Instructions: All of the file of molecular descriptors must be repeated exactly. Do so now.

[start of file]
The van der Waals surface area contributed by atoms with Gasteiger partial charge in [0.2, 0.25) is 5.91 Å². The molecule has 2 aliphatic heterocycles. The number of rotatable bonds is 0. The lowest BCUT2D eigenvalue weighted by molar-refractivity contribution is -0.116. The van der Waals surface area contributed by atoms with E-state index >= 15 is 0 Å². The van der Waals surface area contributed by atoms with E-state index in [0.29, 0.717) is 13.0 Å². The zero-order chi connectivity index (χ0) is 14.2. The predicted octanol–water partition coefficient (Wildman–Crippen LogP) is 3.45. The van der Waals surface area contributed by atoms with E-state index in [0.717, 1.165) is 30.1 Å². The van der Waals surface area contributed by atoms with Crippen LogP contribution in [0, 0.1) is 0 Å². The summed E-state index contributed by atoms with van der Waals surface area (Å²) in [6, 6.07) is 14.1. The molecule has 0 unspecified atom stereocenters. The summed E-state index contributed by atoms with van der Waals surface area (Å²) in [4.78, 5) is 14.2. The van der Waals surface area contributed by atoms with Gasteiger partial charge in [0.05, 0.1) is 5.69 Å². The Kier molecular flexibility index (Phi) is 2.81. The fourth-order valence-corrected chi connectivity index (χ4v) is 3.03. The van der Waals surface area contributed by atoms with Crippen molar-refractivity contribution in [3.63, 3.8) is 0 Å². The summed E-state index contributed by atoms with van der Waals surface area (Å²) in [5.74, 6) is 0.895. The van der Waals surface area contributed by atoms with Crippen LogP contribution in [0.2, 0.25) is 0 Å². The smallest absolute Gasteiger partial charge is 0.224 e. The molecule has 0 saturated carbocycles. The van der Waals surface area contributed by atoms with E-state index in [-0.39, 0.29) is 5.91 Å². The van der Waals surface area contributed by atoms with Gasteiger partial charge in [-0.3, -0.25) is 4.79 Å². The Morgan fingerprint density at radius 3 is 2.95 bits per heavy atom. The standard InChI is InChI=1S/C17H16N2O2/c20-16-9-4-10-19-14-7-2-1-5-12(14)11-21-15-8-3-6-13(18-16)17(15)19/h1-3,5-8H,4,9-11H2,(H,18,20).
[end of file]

The van der Waals surface area contributed by atoms with Gasteiger partial charge in [0.2, 0.25) is 5.91 Å². The molecule has 2 aliphatic heterocycles. The number of rotatable bonds is 0. The lowest BCUT2D eigenvalue weighted by molar-refractivity contribution is -0.116. The van der Waals surface area contributed by atoms with E-state index >= 15 is 0 Å². The van der Waals surface area contributed by atoms with E-state index in [0.29, 0.717) is 13.0 Å². The zero-order chi connectivity index (χ0) is 14.2. The predicted octanol–water partition coefficient (Wildman–Crippen LogP) is 3.45. The van der Waals surface area contributed by atoms with E-state index in [0.717, 1.165) is 30.1 Å². The van der Waals surface area contributed by atoms with Crippen LogP contribution in [0, 0.1) is 0 Å². The summed E-state index contributed by atoms with van der Waals surface area (Å²) in [6, 6.07) is 14.1. The molecule has 0 unspecified atom stereocenters. The summed E-state index contributed by atoms with van der Waals surface area (Å²) in [4.78, 5) is 14.2. The van der Waals surface area contributed by atoms with Gasteiger partial charge in [0.05, 0.1) is 5.69 Å². The Kier molecular flexibility index (Phi) is 2.81. The fourth-order valence-corrected chi connectivity index (χ4v) is 3.03. The van der Waals surface area contributed by atoms with Crippen molar-refractivity contribution in [3.63, 3.8) is 0 Å². The summed E-state index contributed by atoms with van der Waals surface area (Å²) in [5.74, 6) is 0.895. The van der Waals surface area contributed by atoms with Crippen LogP contribution in [0.2, 0.25) is 0 Å². The smallest absolute Gasteiger partial charge is 0.224 e. The molecule has 0 saturated carbocycles. The van der Waals surface area contributed by atoms with E-state index in [-0.39, 0.29) is 5.91 Å². The van der Waals surface area contributed by atoms with Gasteiger partial charge in [-0.3, -0.25) is 4.79 Å². The Morgan fingerprint density at radius 3 is 2.95 bits per heavy atom. The standard InChI is InChI=1S/C17H16N2O2/c20-16-9-4-10-19-14-7-2-1-5-12(14)11-21-15-8-3-6-13(18-16)17(15)19/h1-3,5-8H,4,9-11H2,(H,18,20).